• Careful design of the experimental setup.
  • Confirmation by repeated testing.
  • Verification by independent screening methods.
  • A high threshold for positive scoring.
  • A low false discovery rate for inclusion (ideally <1% FDR).
  • Identification and exclusion of common contaminants/house-keeping genes.
  • Multivariate data/principal component analysis.

Curators are encouraged to apply a “common sense” approach when adding annotations. Statistics and workflows cannot tell you how well an experiment has been conducted. This sometimes means a subjective eye-balling of the final list of genes/gene products. Do they look reliable? Curators may be able to estimate an FDR by spot-checking a small number of potential annotations. If a curator does not think that the data looks reliable, they should question the value of curating it using GO annotation - many datasets are better captured by other methods of curation/data repositories. Although this may mean that some interesting and valid GO annotations are not made, on the whole it will help maintain a higher standard of annotation.

If using Protein2GO, curators should mark a HTP paper that does not meet the standard for curation by using the topics tags “Not suitable for annotation” and “High Throughput”.

Choosing not to annotate a HTP paper does not necessarily mean that the data is of poor quality, as with conventional annotation, curators must assess whether they can confidently assign a GO term based on the experimental output.

2. Chose the term carefully.

  • Is the experiment specifically set-up to address this biological question? Make sure to annotate to the conclusion, not to the assay.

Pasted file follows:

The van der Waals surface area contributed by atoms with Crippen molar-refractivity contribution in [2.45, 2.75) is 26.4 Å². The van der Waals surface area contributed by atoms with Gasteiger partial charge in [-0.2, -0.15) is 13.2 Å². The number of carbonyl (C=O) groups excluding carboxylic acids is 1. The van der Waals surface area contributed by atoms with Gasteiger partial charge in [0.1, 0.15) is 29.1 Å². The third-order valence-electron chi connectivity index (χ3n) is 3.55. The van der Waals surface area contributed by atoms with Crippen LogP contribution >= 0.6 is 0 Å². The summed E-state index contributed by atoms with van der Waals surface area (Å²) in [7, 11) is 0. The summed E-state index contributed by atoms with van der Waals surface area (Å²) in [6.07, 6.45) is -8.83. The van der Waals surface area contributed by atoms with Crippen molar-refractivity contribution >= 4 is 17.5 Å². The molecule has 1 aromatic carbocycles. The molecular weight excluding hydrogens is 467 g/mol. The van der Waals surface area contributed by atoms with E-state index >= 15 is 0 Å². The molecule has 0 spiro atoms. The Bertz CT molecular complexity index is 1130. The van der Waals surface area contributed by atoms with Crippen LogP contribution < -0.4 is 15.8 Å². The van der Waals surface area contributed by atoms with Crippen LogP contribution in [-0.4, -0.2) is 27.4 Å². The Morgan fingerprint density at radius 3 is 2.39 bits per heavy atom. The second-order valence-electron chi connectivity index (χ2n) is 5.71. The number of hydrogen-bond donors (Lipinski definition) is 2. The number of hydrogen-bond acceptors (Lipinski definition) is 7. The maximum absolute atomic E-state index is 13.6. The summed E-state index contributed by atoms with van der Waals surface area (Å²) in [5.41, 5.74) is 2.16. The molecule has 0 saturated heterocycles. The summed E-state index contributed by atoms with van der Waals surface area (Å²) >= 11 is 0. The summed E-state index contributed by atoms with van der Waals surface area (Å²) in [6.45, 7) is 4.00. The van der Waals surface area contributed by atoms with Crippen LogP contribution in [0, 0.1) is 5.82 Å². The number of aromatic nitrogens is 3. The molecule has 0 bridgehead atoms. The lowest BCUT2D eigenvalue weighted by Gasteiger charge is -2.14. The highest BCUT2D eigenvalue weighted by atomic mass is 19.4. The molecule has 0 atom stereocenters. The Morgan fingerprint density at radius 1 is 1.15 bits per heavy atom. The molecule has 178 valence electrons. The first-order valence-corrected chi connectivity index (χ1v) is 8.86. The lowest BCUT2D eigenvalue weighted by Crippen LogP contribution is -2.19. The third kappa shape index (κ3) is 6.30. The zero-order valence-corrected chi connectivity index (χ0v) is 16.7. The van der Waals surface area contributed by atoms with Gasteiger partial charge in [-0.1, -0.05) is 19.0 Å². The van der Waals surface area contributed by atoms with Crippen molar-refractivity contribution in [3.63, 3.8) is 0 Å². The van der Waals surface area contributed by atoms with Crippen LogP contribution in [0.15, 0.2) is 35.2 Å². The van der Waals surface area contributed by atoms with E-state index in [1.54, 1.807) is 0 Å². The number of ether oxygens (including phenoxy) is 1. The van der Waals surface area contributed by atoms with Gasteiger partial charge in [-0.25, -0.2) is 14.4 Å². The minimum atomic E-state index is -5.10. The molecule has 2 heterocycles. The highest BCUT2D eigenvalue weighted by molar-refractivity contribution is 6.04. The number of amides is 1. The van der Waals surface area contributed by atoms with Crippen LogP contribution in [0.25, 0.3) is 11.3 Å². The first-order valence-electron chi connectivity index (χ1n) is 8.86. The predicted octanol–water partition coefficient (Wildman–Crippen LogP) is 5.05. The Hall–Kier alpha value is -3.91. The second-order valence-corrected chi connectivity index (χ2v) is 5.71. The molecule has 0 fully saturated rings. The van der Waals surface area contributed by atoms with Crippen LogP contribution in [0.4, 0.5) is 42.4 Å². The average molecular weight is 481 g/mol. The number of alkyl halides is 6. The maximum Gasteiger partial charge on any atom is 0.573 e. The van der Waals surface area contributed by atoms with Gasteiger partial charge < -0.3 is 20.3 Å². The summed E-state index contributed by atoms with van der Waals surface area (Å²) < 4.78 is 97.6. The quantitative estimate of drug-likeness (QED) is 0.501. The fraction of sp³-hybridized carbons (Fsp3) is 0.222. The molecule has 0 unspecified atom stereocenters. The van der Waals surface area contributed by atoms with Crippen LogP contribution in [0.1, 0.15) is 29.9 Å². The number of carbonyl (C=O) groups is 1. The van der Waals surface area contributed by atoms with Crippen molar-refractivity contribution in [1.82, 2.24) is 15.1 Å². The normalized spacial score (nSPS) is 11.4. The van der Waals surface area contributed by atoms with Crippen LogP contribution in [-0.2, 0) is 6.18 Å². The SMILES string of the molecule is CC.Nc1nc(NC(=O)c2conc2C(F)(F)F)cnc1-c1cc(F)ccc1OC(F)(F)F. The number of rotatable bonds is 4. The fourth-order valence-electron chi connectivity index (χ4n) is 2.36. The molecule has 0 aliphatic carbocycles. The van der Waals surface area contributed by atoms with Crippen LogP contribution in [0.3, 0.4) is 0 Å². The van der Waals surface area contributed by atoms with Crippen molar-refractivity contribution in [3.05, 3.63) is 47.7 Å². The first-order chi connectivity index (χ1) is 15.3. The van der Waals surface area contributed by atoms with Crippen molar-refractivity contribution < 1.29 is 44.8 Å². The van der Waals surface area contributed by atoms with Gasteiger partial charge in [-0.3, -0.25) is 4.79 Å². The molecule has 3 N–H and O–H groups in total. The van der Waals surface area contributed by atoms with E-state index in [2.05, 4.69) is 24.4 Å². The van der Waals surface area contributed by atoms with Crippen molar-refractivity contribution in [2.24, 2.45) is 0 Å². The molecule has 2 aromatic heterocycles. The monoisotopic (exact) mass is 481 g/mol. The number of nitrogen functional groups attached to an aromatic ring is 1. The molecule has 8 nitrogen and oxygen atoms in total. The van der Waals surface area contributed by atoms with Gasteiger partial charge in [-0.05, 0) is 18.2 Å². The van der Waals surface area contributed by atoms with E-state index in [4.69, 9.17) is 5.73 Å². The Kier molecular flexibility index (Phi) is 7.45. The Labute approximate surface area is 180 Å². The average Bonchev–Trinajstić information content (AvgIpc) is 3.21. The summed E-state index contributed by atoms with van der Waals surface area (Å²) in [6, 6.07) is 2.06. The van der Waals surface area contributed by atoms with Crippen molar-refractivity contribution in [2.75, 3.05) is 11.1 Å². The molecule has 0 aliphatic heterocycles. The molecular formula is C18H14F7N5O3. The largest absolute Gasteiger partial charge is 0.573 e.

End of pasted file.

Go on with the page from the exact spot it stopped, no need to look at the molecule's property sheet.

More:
• Is a higher-level term more appropriate?
  • Is labeling with a term from the GO appropriate? The data may be better captured by another mechanism: as a dataset, phenotype annotation or pair-wise physical interaction, for example.

3. Annotations curated from HTP data do not need to be curated as a whole set.

  • Subsets generated by extra screening steps or statistical cut-offs should be used to select gene products to annotate.
  • If there is not enough information in the paper, contact the authors for guidance on how to interpret the data and statistics.
  • As with existing annotations, individual annotations may be removed if shown to be incorrect e.g. in the light of new information.
  • Often a selected number of genes/gene products will be validated by LTP analysis or further experimentation. These should be annotated using a conventional evidence code in addition to a HTP code.

4. There is no minimum cut-off number that defines a HTP dataset.

HTP evidence code(s) should be used to annotate sets of genes/gene products, but it is independent of the number of entities annotated (i.e. there is no minimum number that defines what is classed as HTP).

Examples of Usage

Quality Control Checks

Evidence and Conclusion Ontology

ECO:0006056 high throughput evidence used in manual assertion

Review Status

Last reviewed: February 23, 2018

Back to: Guide to GO Evidence Codes